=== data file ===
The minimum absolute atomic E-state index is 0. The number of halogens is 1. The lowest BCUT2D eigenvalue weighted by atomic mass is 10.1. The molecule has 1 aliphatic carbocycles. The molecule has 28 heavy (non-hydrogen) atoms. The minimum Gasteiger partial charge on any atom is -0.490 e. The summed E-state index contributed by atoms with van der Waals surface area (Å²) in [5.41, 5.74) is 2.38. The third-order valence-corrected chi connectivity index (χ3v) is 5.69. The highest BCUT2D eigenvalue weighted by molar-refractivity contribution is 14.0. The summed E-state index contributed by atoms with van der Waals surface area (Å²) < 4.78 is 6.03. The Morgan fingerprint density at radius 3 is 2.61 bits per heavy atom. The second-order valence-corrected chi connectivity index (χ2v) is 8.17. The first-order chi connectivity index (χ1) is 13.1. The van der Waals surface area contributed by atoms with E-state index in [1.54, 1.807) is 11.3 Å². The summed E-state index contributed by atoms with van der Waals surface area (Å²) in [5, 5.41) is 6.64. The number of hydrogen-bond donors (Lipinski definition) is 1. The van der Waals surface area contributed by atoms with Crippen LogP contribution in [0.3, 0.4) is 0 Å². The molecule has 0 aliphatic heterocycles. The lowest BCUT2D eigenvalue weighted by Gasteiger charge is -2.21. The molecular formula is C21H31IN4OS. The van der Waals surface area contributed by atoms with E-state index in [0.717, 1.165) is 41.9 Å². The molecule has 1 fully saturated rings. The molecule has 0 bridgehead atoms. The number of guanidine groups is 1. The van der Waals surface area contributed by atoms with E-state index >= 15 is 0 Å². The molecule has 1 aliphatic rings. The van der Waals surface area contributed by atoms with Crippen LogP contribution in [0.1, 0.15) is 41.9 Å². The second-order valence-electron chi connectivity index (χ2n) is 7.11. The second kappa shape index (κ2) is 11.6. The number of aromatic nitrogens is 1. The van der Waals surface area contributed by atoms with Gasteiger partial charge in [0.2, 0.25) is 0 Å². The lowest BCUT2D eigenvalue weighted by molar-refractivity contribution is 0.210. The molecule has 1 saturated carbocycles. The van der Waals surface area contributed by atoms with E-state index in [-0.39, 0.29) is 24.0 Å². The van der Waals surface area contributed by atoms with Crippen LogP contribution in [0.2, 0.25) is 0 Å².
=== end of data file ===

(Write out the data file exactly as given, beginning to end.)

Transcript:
The minimum absolute atomic E-state index is 0. The number of halogens is 1. The lowest BCUT2D eigenvalue weighted by atomic mass is 10.1. The molecule has 1 aliphatic carbocycles. The molecule has 28 heavy (non-hydrogen) atoms. The minimum Gasteiger partial charge on any atom is -0.490 e. The summed E-state index contributed by atoms with van der Waals surface area (Å²) in [5.41, 5.74) is 2.38. The third-order valence-corrected chi connectivity index (χ3v) is 5.69. The highest BCUT2D eigenvalue weighted by molar-refractivity contribution is 14.0. The summed E-state index contributed by atoms with van der Waals surface area (Å²) < 4.78 is 6.03. The Morgan fingerprint density at radius 3 is 2.61 bits per heavy atom. The second-order valence-corrected chi connectivity index (χ2v) is 8.17. The first-order chi connectivity index (χ1) is 13.1. The van der Waals surface area contributed by atoms with E-state index in [1.54, 1.807) is 11.3 Å². The summed E-state index contributed by atoms with van der Waals surface area (Å²) in [5, 5.41) is 6.64. The number of hydrogen-bond donors (Lipinski definition) is 1. The van der Waals surface area contributed by atoms with Crippen LogP contribution in [0.3, 0.4) is 0 Å². The molecule has 0 aliphatic heterocycles. The lowest BCUT2D eigenvalue weighted by Gasteiger charge is -2.21. The molecular formula is C21H31IN4OS. The van der Waals surface area contributed by atoms with E-state index in [0.717, 1.165) is 41.9 Å². The molecule has 1 fully saturated rings. The molecule has 0 bridgehead atoms. The number of guanidine groups is 1. The van der Waals surface area contributed by atoms with E-state index >= 15 is 0 Å². The molecule has 1 aliphatic rings. The van der Waals surface area contributed by atoms with Crippen LogP contribution in [0.1, 0.15) is 41.9 Å². The second-order valence-electron chi connectivity index (χ2n) is 7.11. The second kappa shape index (κ2) is 11.6. The number of aromatic nitrogens is 1. The van der Waals surface area contributed by atoms with Gasteiger partial charge in [0.2, 0.25) is 0 Å². The lowest BCUT2D eigenvalue weighted by molar-refractivity contribution is 0.210. The molecule has 1 saturated carbocycles. The van der Waals surface area contributed by atoms with E-state index in [-0.39, 0.29) is 24.0 Å². The van der Waals surface area contributed by atoms with Crippen LogP contribution in [0.2, 0.25) is 0 Å².